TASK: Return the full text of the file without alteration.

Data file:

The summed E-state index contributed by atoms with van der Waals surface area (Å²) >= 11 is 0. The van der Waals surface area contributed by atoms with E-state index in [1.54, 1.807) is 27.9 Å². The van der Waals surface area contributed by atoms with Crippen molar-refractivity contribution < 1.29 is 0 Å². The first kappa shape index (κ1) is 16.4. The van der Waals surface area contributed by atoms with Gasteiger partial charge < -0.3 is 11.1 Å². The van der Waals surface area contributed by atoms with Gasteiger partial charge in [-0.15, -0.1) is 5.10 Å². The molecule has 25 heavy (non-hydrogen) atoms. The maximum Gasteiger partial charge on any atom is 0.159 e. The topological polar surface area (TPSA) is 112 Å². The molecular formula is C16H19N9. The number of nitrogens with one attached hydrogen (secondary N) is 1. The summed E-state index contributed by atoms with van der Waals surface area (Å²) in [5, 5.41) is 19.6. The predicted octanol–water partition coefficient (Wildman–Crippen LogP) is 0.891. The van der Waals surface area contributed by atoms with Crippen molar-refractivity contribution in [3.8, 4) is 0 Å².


The summed E-state index contributed by atoms with van der Waals surface area (Å²) >= 11 is 0. The van der Waals surface area contributed by atoms with E-state index in [1.54, 1.807) is 27.9 Å². The van der Waals surface area contributed by atoms with Crippen molar-refractivity contribution < 1.29 is 0 Å². The first kappa shape index (κ1) is 16.4. The van der Waals surface area contributed by atoms with Gasteiger partial charge < -0.3 is 11.1 Å². The van der Waals surface area contributed by atoms with Gasteiger partial charge in [-0.15, -0.1) is 5.10 Å². The molecule has 25 heavy (non-hydrogen) atoms. The maximum Gasteiger partial charge on any atom is 0.159 e. The topological polar surface area (TPSA) is 112 Å². The molecular formula is C16H19N9. The number of nitrogens with one attached hydrogen (secondary N) is 1. The summed E-state index contributed by atoms with van der Waals surface area (Å²) in [5, 5.41) is 19.6. The predicted octanol–water partition coefficient (Wildman–Crippen LogP) is 0.891. The van der Waals surface area contributed by atoms with Crippen molar-refractivity contribution in [3.8, 4) is 0 Å².